Wednesday, 17 July 2019

There and back again (or; Mordheim MMXIX and its aftermath)

Saturday just gone saw one of the largest and most impressive gatherings of 'Blanchitu' hobbyists to date. We were, of course, hunting for weirdstone in the blackened ruins of Mordheim - the infamous City of the Damned.

Unless you've been living under a massive glowing meteorite for the last six months, you'll be aware that this year marks the 20th anniversary of GW's Mordheim gaming system. Enthusiast and all round top guy echoesofimperium flexed his impressive organisational muscles and mustered close to 20 rabid hobbyists in Helsinki for a day of games. Joining us were luminaries John Blanche and Toumas Pirinen (who wrote the original rules). Skirmishes were had. Hobby juju was admired. And we ate some nice food and had some good chats.

Some impressive hobby skills were on show

I was fortunate enough to play two and a half games on three boards (things got out of hand in game three). And what boards they were! nicolasgrillet created an amazing fold-out case which revealed a vertical board stretching over two halves. His terrain was jointed and magnetised in such a way that the features could retract and collapse safely for transport. My opponent was the excellent hi5rambo who, as a result of some poor die rolls, watched his vampire slip while leaping only to land square on one of my mooks. Turns out vampires are quite tough (and heavy) and there was only one winner in that schoolyard 'bundle'. And it wasn't me.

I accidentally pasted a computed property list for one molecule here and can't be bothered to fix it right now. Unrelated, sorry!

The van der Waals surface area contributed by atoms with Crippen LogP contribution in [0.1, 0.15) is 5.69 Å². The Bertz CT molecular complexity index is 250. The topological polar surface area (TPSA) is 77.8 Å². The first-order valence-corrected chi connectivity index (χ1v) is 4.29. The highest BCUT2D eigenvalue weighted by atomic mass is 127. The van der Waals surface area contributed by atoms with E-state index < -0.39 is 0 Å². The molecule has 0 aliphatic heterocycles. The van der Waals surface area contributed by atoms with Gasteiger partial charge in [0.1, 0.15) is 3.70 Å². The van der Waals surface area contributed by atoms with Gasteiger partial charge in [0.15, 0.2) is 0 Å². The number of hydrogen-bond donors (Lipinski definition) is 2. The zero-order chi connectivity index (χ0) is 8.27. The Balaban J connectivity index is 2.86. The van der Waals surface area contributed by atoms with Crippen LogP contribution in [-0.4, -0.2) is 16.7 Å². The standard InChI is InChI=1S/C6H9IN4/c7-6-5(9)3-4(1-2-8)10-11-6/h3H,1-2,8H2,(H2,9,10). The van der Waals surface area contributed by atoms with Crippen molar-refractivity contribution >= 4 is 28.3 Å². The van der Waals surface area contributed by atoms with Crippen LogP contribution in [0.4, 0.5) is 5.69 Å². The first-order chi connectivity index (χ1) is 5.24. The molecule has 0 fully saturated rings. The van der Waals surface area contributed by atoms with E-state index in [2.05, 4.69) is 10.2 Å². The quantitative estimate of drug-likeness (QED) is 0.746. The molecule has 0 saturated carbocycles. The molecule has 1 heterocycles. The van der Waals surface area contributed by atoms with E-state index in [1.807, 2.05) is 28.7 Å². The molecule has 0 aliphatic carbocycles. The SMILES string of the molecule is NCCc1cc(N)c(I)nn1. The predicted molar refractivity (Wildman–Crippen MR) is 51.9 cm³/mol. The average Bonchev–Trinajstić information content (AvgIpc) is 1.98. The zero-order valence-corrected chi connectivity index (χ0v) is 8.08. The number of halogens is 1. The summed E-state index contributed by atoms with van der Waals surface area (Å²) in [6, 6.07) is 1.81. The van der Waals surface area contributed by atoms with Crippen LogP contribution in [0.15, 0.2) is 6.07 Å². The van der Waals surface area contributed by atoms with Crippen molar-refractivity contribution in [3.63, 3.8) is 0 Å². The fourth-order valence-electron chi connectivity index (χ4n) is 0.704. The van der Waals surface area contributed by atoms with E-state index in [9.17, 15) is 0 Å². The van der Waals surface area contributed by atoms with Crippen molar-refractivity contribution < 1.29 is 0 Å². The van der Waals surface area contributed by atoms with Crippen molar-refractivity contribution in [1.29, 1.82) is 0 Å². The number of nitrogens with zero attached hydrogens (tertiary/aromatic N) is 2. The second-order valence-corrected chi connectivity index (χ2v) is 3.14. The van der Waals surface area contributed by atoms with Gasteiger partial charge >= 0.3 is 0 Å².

hi5rambo's amazing converted Dire Wolves

My unit cards worked pretty well - them being on the small side meant I could lay them out on the table with ease.

I then faced off against some beautiful warbands by fgSfds and accipiternidum on a wonderfully monochrome table. There were some rowdy NPC looters causing a ruckus but when they saw the horrors we three had created they soon took flight. And were put to the sword. I think we all ended up with a lump or two of warpstone to take home and stir into our tea.

Lastly koltti drew inspiration from seminal GW artist Ian Miller to make his board. The ramparts provided an amazingly cinematic backdrop. His sculpting of ruined stonework is absolutely stunning. I started to play hi5rambo again and The Convertorum on the board but then we discovered that someone had the foresight to bring a smoke machine. We therefore ended up in a weird grim-dark parody of an Instagram-selfie session taking photos of our creations wrapped in fog. Convertorum's vampire looked particularly spooky.